Life can be a pit of torment for those not so fortunate. Or even for those who have everything you’d think they’d ever need. Things can eat away at your psyche like a hungry animal chewing at your bones, and trying to find a way to cope with that isn’t always an easy thing. Or even possible.
Tackling “Rheia,” the stunning new record from Belgian band Oathbreaker, the pain and discomfort is palpable. The chaos and hurt drips from these 10 songs, and the heaviness of this record isn’t just in the metallic power. It’s in the words and the way the music is expressed, and there’s no way to avoid the tidal wave of emotion that crashes over these songs. The things and events that color and bruise our lives often can begin in our earliest, most formative days, and many people who have been followed by ghosts their entire lives often took on those scars when they were young. That’s another element that hits heavy as a mountain on “Rheia,” and the visions of one’s earlier days—in this case Oathbreaker’s singer Caro Tanghe—land like a heavyweight blow to the chest, leaving you gasping with the wind knocked out of your lungs.
The amazing weight of this record not only comes from the words that drip blood but also from the playing. Simply put, Oathbreaker have made an incredible transformation between records two (2013’s powerful “Eros|Anteros”) and three. The growth and maturation in the songwriting, the understanding of nuances, the identification of when to embrace serenity and when to rip off heads is spot on. Guitarist Lennart Bossu, bassist Gilles Demolder, and drummer Ivo Debrabandere not only rely on their hardcore roots but also mix in doom, black metal, and moody atmospherics to achieve an immersive, full-bodied sound. And it’s not like they were slouches before this! As for Tanghe, this is her finest hour. She has become one of the best voices in all of heavy music, able to howl like the gates of hell have opened and sing as lovely as anyone when delicacy is needed. All of this is combined with her painstaking words that dig deep into the heart and soul, shaking you to your core.
“10:56” and “Second Son of R” open the record as conjoined tracks (they even released a video containing the two cuts together). The first song begins a capella, with Tanghe recounting someone plunging out of a window and landing face-first on the cobblestone. Bleeding and in disrepair, the music enters and rises as Tanghe melds along with them into a horrific explosion. From there, memories of childhood dash across the frantic song, laying waste to everything, poking at memories dashed with rejection and filth. The screams and growls are fire-breathing and dangerous, as the guitars crush and over the chorus, through gritted teeth, Tanghe wails, “Don’t make me pity you.” The song sounds like it’s buttoning up, going cold and quiet, before hell engulfs the world, and animalistic, surely cathartic cries blast from Tanghe’s body almost as if she can’t control the emotion. “Being Able to Feel Nothing” exposes itself from its title, as dark fury pelts and raspy singing uncovers “the stains I’ll never manage to remove.” The lava pours anew toward the end, and Tanghe wails the title over and over again. “Stay Here” pulls back some, with acoustic guitars leading, the singing as strong as anywhere, and a touch of noir adding more shadow. “Needles In Your Skin” is another highlight, with clean singing and Tanghe calling, “I’m reaching out for you,” before the guts are torn out. The storm hovers overhead and tears down walls, with the track trudging, melody merging with volatility, and Tanghe wondering, “How could you go without me?”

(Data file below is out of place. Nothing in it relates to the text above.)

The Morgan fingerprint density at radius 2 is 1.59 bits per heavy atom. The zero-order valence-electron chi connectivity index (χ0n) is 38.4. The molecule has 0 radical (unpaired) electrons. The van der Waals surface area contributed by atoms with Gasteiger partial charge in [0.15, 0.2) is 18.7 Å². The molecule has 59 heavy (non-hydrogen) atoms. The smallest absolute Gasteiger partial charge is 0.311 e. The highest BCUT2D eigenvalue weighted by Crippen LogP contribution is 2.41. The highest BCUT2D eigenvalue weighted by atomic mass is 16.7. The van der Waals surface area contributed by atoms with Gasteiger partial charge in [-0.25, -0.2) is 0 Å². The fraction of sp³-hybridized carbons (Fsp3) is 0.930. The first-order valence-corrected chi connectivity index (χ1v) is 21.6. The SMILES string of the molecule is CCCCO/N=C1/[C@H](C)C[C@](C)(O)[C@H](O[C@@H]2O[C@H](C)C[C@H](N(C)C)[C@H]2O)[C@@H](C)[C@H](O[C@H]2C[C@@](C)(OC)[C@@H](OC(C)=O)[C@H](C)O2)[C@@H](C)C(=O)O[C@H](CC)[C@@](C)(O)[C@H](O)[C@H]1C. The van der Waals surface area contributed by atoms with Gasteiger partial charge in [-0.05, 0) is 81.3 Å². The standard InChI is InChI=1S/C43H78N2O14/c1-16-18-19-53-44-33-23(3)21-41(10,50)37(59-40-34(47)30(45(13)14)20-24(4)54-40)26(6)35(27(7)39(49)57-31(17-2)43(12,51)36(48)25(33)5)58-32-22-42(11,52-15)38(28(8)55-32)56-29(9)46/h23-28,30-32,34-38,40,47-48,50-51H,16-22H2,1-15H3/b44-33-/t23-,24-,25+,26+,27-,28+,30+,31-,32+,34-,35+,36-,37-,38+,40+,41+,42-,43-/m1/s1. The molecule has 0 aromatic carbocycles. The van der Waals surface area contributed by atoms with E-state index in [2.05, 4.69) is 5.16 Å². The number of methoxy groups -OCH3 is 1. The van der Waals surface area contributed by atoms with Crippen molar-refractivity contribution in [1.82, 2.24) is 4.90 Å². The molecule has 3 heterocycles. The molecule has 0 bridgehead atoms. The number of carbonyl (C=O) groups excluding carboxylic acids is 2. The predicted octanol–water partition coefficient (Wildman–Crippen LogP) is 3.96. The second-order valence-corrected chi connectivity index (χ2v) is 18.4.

“Immortals,” an interesting title if you know anything about the myth of Rheia, has slurry singing and a punchy tempo before the lid if pulled off. The pace explodes, with terrifying howls switching off with passionate singing, the pace crushing but sometimes bringing serenity, and later the pounding arriving all over. Tanghe sings over the smoke pits, while the guitars gaze, and the song comes to an atmospheric end. The next three cuts are interconnected, with “I’m Sorry, This Is” a pocket of ambiance and peripheral noise, mixing into “Where I Live” that has sounds penetrating and voices buried beneath. The song then takes off, with horrible cries and screams cutting through the center, and noise squalls pushing into “Where I Leave.” There, guitars chime, and a fog situates over it all, with the pace plodding along as Tanghe levels, “I’ll be a lonely child.” The song has ample amounts of power, though it’s widely delivered at mid-pace, and the ending run of refrain repetition and hypnotic playing leave your head spinning. Closer “Begeerte” has voices spiraling in a vortex before clean guitars drip, static drums punch holes, and a pace that feels like feet trying to make their way through thick mud spreads. “I draw pleasure from it,” Tanghe calls, as the song begins to lift off from the earth and disintegrate into the sky.
Oathbreaker truly have come into their own three records in their run with “Rheia.” The performances from every member are top notch, and the depths into which these songs dig make them unforgettable and dangerously effective. These songs will reach deep within you and perhaps even poke at pain you’ve long since stored away. This is one of the most powerful records of the year, and it could just be the beginning of this band doing really incredible things.
For more on the band, go here: http://theoathbreakerreigns.com/
To buy the album, go here: http://store.deathwishinc.com/category/new.html
For more on the label, go here: http://www.deathwishinc.com/